David Harvey outside of Westside King’s Church, where he’s worked as a teaching pastor for over 3 years. Monday, November 4, 2019.

David Harvey has struggled with anxiety for most of his life but as a pastor, he was at first apprehensive that sharing his story might be a risk that could get him fired.

The discussion around mental health is no longer a phenomenon. Although some people remain uninformed about the subject, many programs and initiatives have been put in place to eradicate the stigma surrounding mental health.

Programs like Bell Let’s Talk serve to move the conversation forward by overcoming stigma; providing care, establishing research and engaging corporations.

Harvey is peeling back the stigma behind mental health within Calgary church, Westside King’s has opened the door for teaching on the subject of mental health.

Harvey, who was originally from Bolton England, which is just north of Manchester, spent over three years as the teaching pastor at Westside King’s Church.

As a pastor, his role is to communicate, although this has not been easy due to the cultural differences between the United Kingdom and Canada. He has managed to step into the territory of mental health — Harvey initiated a preaching series around mental health, which Westside King’s revisits annually every January.

After his first year preaching about mental health in 2017, it became one of the “staple rhythms” in talking about mental health within Westside King’s.

Despite his public vulnerability, Harvey recalls a time when he didn’t know how to address his own struggles with mental health.

“I’ve battled with anxiety for a lot of years and only in the last five or six years I’ve understood how to name and address that.”

Although Harvey has found his anxiety to be “dark and depressing,” he found that naming and understanding it has helped him through his journey.

Still, Harvey recognizes how unwilling people are to talk about mental health. He noticed when they do, it often minimizes the matter.

“Having a bad day doesn’t mean depression,” he said. “Liking your bookshelf well organized is not a form of OCD — inadvertently what we do continues the stigma of mental health.”

But Harvey’s life was an accumulation of stressful days — the week that finally tipped him over the edge was an average week for him. At the time, he was overloaded with responsibility between his roles as director of studies, husband, father, preacher and academic.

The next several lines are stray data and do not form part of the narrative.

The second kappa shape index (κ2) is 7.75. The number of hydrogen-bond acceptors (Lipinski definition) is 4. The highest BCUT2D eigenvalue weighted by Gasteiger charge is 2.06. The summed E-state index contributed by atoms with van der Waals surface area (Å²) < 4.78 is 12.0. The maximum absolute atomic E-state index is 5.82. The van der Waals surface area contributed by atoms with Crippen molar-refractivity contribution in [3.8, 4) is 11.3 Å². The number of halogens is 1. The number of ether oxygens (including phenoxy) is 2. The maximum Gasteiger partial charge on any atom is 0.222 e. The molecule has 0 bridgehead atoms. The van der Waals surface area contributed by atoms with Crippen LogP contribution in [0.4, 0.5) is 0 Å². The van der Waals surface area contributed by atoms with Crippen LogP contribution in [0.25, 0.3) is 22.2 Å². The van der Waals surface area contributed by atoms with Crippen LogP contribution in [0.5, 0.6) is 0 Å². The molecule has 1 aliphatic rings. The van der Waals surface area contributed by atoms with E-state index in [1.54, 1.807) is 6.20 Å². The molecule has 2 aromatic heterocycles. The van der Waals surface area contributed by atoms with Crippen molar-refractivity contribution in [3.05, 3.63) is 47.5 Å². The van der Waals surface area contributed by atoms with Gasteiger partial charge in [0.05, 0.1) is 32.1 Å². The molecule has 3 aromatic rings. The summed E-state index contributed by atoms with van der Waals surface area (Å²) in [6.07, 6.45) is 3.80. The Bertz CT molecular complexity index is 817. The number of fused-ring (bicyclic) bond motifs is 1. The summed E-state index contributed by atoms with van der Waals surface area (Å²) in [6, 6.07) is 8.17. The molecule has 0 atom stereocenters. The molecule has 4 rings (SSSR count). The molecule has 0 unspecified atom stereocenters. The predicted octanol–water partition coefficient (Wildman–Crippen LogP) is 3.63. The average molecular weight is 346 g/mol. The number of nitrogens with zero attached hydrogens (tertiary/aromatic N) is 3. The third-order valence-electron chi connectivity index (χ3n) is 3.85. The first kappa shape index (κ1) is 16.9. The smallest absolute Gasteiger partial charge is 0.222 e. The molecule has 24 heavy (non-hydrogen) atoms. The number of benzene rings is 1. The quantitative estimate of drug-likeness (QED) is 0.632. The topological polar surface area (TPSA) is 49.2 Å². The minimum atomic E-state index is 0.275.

His routine included responsibilities as the director of studies at the seminary he was teaching in the United Kingdom, which involved running two undergraduate bachelor’s degrees and three master’s degrees.

He noticed his first anxiety attack during a particular week when the school’s programs were being evaluated by a government quality control agency. This week he also presented a chapter of his Ph.D. to his supervisors and gave an academic paper presentation. Then, Harvey and his wife drove to Scotland to visit his sister who had just had a baby.

“If you throw a frog in boiling water, it will jump straight out,” he said. “But if you put it in cold water and slowly boil that water it’ll stay there forever. That’s what’s happening with most people in Western society — is that we’re just getting more and more and more and more stressed so that actually our resistance to anxiety is lower.”

When Harvey brought up anxiety in a sermon for the first time, the response was overwhelming.

“It was nerve-racking because of the stigma,” he said.

David Harvey outside of Westside King’s Church, where he’s worked as a teaching pastor for over 3 years. Monday, November 4, 2019.

But Harvey had all positive responses from people saying they could relate to him. In fact, the reason people weren’t talking about it was that they felt like they couldn’t. As Harvey revealed his own struggles, more and more people started opening up about their own difficulties with mental health.

“I uncovered this sense that one of the ways to really help with the stigma of [mental health] in church life is just to talk about it,” Harvey said.

Traditionally, the conversation around mental health within churches has been rather poor. From entire silence or assuming mental illness is caused by demons to suggesting mental illness is God’s punishment.

“It’s either like, ‘it’s just made up’ or ‘pray for it and it’ll get better’ or just ‘ignore it completely’, or in really bad cases ‘blame it on demons or the devil,’” he said.

In moving to Westside, Harvey initiated the idea to teach about mental health, but since he’s not a psychologist or psychiatrist his aim was solely to remove the stigma.

Harvey’s original teaching series on mental health happened to be in September of 2017 when the “Bell Let’s Talk” campaign was first launched.

Since then, the series now runs through January because of the common themes that unravel throughout that time of the year, such as first-time therapist visits, statistically higher divorce rates and Christmas credit card bills.

Harvey’s wife Laura has supported him throughout his journey. She’s proud of David for speaking out on these issues and allowing others who are struggling to do the same.

“We remove any sense of shame or stigma and replace it instead with a sense of liberation, respect and trust,” Laura said.

Through Westside King’s focus on these issues, people can be open and honest about their personal experiences in a safe setting full of grace, love, and respect.

From Harvey’s point of view, it was simply a case of, “Can I be brave enough to get up in front of 600 people that employed me three months ago and say ‘hey, this is part of my story.’”

Want the latest Calgary Journal content? Subscribe to our newsletter.

Edited By: Isaiah Lindo

Report an Error or Typo